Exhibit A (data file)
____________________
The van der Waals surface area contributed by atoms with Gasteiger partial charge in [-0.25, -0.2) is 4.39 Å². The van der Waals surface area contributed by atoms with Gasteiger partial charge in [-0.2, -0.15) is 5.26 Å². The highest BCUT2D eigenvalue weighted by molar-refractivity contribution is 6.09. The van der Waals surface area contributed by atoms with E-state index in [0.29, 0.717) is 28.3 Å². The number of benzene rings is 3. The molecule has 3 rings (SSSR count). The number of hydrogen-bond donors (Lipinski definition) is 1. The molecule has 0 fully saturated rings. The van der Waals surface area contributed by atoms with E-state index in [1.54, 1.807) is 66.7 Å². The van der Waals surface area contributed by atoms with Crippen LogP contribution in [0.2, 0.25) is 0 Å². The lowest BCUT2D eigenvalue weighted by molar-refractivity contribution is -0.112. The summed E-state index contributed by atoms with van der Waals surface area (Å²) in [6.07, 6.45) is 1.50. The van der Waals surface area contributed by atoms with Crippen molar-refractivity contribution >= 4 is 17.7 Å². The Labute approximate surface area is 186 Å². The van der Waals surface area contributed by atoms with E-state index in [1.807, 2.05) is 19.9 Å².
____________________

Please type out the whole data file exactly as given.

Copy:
The van der Waals surface area contributed by atoms with Gasteiger partial charge in [-0.25, -0.2) is 4.39 Å². The van der Waals surface area contributed by atoms with Gasteiger partial charge in [-0.2, -0.15) is 5.26 Å². The highest BCUT2D eigenvalue weighted by molar-refractivity contribution is 6.09. The van der Waals surface area contributed by atoms with E-state index in [0.29, 0.717) is 28.3 Å². The number of benzene rings is 3. The molecule has 3 rings (SSSR count). The number of hydrogen-bond donors (Lipinski definition) is 1. The molecule has 0 fully saturated rings. The van der Waals surface area contributed by atoms with E-state index in [1.54, 1.807) is 66.7 Å². The van der Waals surface area contributed by atoms with Crippen LogP contribution in [0.2, 0.25) is 0 Å². The lowest BCUT2D eigenvalue weighted by molar-refractivity contribution is -0.112. The summed E-state index contributed by atoms with van der Waals surface area (Å²) in [6.07, 6.45) is 1.50. The van der Waals surface area contributed by atoms with Crippen molar-refractivity contribution >= 4 is 17.7 Å². The Labute approximate surface area is 186 Å². The van der Waals surface area contributed by atoms with E-state index in [1.807, 2.05) is 19.9 Å².